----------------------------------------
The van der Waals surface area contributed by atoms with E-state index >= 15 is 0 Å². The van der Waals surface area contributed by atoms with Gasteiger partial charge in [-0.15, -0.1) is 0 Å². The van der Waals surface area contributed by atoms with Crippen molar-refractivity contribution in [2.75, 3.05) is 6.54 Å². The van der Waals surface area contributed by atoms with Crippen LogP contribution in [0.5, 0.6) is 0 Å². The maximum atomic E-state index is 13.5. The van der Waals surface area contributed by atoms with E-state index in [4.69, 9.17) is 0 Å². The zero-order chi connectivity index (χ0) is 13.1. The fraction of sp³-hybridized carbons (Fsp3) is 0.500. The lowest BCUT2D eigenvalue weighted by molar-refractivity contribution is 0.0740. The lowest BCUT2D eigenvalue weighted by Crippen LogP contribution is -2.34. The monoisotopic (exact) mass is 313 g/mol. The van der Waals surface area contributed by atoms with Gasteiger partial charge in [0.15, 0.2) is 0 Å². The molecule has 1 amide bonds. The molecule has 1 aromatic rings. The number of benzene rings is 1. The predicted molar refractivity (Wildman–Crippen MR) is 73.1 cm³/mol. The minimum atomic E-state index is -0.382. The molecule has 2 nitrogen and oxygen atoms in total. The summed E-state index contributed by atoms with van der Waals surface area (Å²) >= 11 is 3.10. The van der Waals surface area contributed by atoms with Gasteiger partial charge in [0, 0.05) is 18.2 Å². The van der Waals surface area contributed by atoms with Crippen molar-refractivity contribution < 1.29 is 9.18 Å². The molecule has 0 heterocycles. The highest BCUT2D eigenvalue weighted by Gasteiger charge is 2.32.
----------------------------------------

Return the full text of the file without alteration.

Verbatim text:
The van der Waals surface area contributed by atoms with E-state index >= 15 is 0 Å². The van der Waals surface area contributed by atoms with Gasteiger partial charge in [-0.15, -0.1) is 0 Å². The van der Waals surface area contributed by atoms with Crippen molar-refractivity contribution in [2.75, 3.05) is 6.54 Å². The van der Waals surface area contributed by atoms with Crippen LogP contribution in [0.5, 0.6) is 0 Å². The maximum atomic E-state index is 13.5. The van der Waals surface area contributed by atoms with E-state index in [4.69, 9.17) is 0 Å². The zero-order chi connectivity index (χ0) is 13.1. The fraction of sp³-hybridized carbons (Fsp3) is 0.500. The lowest BCUT2D eigenvalue weighted by molar-refractivity contribution is 0.0740. The lowest BCUT2D eigenvalue weighted by Crippen LogP contribution is -2.34. The monoisotopic (exact) mass is 313 g/mol. The van der Waals surface area contributed by atoms with Gasteiger partial charge in [0.15, 0.2) is 0 Å². The molecule has 1 amide bonds. The molecule has 1 aromatic rings. The number of benzene rings is 1. The predicted molar refractivity (Wildman–Crippen MR) is 73.1 cm³/mol. The minimum atomic E-state index is -0.382. The molecule has 2 nitrogen and oxygen atoms in total. The summed E-state index contributed by atoms with van der Waals surface area (Å²) >= 11 is 3.10. The van der Waals surface area contributed by atoms with Gasteiger partial charge in [0, 0.05) is 18.2 Å². The van der Waals surface area contributed by atoms with Crippen molar-refractivity contribution < 1.29 is 9.18 Å². The molecule has 0 heterocycles. The highest BCUT2D eigenvalue weighted by Gasteiger charge is 2.32.